The recent news about a security breach involving unauthorized credit card activity at Kmart stores serves as a good reminder for businesses to set up in-depth security layering.
According to an article from Krebs On Security, Kmart’s parent company, Sears Holdings, reported that “store payment data systems were infected with a form of malicious code that was undetectable by current anti-virus systems and application controls.”
While the company said no personal identifying information was obtained, credit card numbers were likely compromised. Thieves could use that cardholder data to create counterfeit cards.
Reports of retail security breaches aren’t rare. In 2014, Sears announced a similar breach, in which malware was used to steal data from hacked point-of-sale (POS) systems. Target and the Home Depot are among other large retailers that have faced data breaches in recent years.
How can your organization help to prevent such a security breach? The key is to go beyond regular security testing protocols, which should include PCI compliance and penetration testing. Here are a couple of important steps you can take to keep your data safe.
Manage Network Segmentation Properly
The cardholder data environment (CDE) should have strong segmentations controls in place, such as firewall rules and VLAN segmentation. If a network is properly isolated, malware won’t be able to communicate stolen data.
Your POS system should only be able to communicate with approved IP addresses, such as your credit card payment processors. This prevents outside fraudulent sources from gaining access to card data, since the card numbers never go across the internet.
Also, if your POS system is running on older software, make sure you have an operational plan in place to keep the software updated and secure for today’s threats.
Use In-Depth Security Layering
Many retailers are moving from magnetic stripe to chip-enabled payments. While chip-enabled cards are a great deterrent, and do provide greater security, they don’t offer a guarantee for preventing security breaches. It’s possible vulnerabilities will be discovered in the chip system.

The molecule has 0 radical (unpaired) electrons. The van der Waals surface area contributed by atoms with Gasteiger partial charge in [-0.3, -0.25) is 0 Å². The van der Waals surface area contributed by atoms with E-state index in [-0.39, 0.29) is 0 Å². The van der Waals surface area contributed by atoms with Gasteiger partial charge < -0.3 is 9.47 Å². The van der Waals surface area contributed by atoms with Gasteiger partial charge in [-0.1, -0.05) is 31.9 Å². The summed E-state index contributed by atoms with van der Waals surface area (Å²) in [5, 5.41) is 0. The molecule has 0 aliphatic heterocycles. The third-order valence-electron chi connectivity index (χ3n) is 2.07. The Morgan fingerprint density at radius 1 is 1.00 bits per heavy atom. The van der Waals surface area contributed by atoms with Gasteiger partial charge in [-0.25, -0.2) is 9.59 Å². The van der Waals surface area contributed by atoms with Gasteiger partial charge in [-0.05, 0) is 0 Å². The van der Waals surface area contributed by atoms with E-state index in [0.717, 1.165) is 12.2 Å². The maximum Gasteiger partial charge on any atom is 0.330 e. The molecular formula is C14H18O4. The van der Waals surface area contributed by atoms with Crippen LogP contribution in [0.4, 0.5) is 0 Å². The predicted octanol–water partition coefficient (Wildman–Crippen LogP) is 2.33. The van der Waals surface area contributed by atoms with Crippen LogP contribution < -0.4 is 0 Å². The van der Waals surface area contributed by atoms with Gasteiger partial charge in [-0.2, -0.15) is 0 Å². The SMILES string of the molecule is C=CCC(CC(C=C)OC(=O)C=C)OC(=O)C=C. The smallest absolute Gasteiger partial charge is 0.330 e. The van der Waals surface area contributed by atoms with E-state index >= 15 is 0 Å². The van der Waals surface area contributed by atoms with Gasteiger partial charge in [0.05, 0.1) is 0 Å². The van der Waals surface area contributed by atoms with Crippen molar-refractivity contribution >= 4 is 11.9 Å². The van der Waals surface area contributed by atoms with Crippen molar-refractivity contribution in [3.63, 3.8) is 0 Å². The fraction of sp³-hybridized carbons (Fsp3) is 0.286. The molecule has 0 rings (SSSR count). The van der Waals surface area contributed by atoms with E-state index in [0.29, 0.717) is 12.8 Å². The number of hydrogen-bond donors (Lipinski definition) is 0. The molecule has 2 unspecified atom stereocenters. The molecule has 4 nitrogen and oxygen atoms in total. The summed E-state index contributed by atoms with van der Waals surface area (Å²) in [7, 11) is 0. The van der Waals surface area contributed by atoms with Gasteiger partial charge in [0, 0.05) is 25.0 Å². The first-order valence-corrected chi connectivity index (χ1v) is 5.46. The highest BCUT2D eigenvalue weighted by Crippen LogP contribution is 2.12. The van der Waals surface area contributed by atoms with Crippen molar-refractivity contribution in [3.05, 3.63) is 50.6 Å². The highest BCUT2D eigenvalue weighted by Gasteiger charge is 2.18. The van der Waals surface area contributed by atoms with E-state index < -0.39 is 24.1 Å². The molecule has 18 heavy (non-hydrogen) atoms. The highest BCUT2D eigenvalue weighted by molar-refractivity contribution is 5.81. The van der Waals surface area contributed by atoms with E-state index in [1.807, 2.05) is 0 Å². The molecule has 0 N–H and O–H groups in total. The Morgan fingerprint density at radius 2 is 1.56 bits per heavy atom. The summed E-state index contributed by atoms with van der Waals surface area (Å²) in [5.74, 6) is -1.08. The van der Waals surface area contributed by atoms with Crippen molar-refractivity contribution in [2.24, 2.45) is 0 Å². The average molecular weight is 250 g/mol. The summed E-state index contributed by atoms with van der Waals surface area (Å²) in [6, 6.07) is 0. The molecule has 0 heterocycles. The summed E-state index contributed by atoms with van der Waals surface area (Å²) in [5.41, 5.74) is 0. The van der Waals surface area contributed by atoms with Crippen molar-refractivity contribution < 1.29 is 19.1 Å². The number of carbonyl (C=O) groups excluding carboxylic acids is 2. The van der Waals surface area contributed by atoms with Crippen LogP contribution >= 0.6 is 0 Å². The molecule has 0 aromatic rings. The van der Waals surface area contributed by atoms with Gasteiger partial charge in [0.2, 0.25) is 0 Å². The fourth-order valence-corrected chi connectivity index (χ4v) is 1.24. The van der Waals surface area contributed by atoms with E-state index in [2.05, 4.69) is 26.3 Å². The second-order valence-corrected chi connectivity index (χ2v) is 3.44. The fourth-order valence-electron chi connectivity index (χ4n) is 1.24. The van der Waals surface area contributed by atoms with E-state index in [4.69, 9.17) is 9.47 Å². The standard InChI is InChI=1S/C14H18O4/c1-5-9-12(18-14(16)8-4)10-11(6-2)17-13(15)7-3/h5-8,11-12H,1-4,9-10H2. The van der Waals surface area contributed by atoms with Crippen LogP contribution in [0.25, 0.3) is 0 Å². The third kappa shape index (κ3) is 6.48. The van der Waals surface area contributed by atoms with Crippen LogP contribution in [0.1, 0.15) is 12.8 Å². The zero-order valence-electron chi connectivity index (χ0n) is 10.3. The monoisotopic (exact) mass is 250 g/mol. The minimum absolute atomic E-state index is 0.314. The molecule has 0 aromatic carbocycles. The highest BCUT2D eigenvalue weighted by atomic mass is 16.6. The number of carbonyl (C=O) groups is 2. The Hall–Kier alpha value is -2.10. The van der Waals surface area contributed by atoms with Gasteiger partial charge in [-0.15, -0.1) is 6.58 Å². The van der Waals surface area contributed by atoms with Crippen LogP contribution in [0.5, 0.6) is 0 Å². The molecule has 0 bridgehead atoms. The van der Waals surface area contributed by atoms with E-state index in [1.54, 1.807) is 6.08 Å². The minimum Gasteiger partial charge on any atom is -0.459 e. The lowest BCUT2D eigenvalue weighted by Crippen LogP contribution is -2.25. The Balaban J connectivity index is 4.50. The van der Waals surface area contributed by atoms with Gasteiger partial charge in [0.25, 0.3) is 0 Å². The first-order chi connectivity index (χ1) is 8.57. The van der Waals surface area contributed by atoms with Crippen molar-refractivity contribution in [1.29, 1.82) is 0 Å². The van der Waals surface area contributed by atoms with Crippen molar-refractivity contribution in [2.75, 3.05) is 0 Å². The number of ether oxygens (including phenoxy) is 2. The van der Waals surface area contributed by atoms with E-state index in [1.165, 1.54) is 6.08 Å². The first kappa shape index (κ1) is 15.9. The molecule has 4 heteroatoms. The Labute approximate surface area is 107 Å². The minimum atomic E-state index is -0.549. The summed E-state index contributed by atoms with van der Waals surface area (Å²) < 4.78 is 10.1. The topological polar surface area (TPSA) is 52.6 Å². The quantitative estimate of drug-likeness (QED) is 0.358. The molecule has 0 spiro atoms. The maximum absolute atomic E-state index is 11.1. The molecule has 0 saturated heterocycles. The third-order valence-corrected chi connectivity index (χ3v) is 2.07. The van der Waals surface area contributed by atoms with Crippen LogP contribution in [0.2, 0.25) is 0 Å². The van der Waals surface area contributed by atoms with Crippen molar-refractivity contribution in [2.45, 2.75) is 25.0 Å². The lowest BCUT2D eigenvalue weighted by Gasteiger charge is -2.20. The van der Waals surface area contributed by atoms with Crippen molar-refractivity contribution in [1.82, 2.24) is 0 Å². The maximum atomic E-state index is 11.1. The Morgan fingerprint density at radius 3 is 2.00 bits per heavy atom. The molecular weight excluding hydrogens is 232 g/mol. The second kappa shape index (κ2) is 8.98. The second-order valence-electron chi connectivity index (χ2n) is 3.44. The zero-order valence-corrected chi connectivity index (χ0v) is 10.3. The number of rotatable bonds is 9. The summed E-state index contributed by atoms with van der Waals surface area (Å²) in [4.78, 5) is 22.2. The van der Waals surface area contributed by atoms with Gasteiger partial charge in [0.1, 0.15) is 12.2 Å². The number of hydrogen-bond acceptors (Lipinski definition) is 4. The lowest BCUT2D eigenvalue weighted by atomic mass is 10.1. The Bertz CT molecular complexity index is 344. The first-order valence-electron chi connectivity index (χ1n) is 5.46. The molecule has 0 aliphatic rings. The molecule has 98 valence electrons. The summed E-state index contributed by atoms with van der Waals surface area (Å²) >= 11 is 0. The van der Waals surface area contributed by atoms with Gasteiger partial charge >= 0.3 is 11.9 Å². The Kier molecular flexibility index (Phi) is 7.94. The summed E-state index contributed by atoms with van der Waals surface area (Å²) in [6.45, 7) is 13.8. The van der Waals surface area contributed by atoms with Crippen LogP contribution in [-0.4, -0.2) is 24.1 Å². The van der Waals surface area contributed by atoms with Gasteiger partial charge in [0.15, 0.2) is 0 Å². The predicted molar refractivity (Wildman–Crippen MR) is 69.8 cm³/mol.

That’s why you need in-depth security layering. Think of it like having a safe filled with valuable jewelry in your house. In addition to the lock on the safe, you have a lock on your front door and possibly an alarm system. Each is a defensive layer designed to slow down an intruder and prevent access to the jewelry.
Take the same approach to protecting your data. That way, if vulnerabilities within the chip system are discovered, you already have additional layers of protection against a breach.
The Cost Of A Security Breach
Businesses that have a security breach often suffer serious damage. As reported by Inc., Cisco’s 2017 annual cyber security report found that 50% of breached organizations faced public scrutiny. In addition, 22% lost customers and 29% lost revenue following a breach.
To safeguard your company’s reputation, you need to secure your sensitive data. As we have learned from breaches at major retailers such as those listed above, it’s more important than ever to use a layered approach with cutting-edge technologies that keep your data secure.